The Malta Independent 3 June 2020, Wednesday

Two phases

Alfred Sant MEP Monday, 6 April 2020, 07:41 Last update: about 3 months ago

I remain unconvinced that in the ongoing debates about the huge economic problems being caused by the corona virus pandemic, matters are being laid out clearly enough.

It seems that the period we are now in constitutes a crisis of a greatly different kind to the eruption of 2008. At that time, an economic and financial crisis was set to destroy many global banks. Today we are experiencing a public health crisis which is stifling production and consumption, while spreading a very contagious disease among the general public.

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Till the public health challenge is overcome, both production and consumption will continue to sink. Keeping them afloat requires a huge effort and we do not know how long that will take. But it has to be done, at enormous expense, using funds on which no return should be expected, except that of achieving an outcome that ensures the survival of the economic machine: it will have been greatly weakened but still afloat.

This is where the second phase kicks in: till it lasts, the dilapidated economy has to be dosed with measures that will recondition it to the point where new wealth and jobs are again being generated. This second phase too will require lots of funds but now, one would at least expect that they can offer some financial return – which will hardly apply to the funds expended on the first phase.

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ENOUGH?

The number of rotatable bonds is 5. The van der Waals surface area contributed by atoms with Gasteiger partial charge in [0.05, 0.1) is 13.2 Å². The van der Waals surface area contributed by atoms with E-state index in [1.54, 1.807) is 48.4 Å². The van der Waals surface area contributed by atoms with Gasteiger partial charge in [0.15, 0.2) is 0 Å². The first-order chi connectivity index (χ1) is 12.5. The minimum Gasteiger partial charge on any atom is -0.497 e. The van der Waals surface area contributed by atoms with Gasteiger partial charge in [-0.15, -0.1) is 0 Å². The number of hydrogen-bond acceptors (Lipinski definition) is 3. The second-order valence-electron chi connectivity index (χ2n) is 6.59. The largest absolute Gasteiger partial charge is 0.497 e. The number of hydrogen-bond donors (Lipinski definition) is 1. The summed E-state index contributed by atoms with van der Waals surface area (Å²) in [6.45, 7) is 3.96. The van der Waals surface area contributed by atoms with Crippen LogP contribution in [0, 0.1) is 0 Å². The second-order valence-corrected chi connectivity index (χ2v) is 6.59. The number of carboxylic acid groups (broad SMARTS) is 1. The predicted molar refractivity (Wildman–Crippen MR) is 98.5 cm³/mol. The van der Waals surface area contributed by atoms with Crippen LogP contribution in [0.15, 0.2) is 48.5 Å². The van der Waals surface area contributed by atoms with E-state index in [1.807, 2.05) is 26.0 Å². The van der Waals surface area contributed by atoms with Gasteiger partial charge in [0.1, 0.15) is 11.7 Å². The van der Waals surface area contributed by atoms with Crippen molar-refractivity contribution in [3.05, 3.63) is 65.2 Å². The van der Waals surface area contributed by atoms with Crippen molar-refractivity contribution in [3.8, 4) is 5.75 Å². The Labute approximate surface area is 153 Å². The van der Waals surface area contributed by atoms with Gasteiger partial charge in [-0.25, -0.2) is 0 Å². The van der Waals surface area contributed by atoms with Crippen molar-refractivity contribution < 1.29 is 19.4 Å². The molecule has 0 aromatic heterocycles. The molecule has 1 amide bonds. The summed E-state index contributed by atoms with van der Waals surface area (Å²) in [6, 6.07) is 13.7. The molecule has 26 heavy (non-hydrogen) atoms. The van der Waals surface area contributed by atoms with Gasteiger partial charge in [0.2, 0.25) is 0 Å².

The European Central Bank, the European Commission, the European Investment Bank have launched their projects intended to mobilise the funds required by which Europe can face out the present crisis. National governments on the other hand, including Malta’s, have organized their separate programmes, all very robust, to build their own cover  against the storm.

In Europe, there has been mounting disquiet because governmental debts are again going to ramp up. But another worry has also been growing: are the assembled funds going to be enough?

In the US, the government has voted the sum of two trillion dollars – an unprecedented amount – as its first strike in the American response to the corona attack. How does the US effort compare to what is being done in Europe at the level of the EU plus the national levels of its member states?

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ITALY ON THE CROSS

The huge losses that Italy has suffered –and is still suffering – require from all EU member states a deep show of sympathy and solidarity. For long years, the country will be burdened with the consequences of what has been happening, even as it will be coming to terms with very big economic and social losses.

Ordinarily, I do not much agree with proposals that tie European countries into “federal” arrangements. Yet in this case I would agree that Malta participates in all European projects meant to alleviate Italian suffering. It is true that we also have our troubles which might be much bigger than what is currently prospected and hoped for. So we must be prudent.

But there is a time for prudence and a time for solidarity. Without putting prudence to one side, we should understand that this is a time for solidarity, which we have to show to others, according to our size and abilities, and in a way that makes its mark.

 

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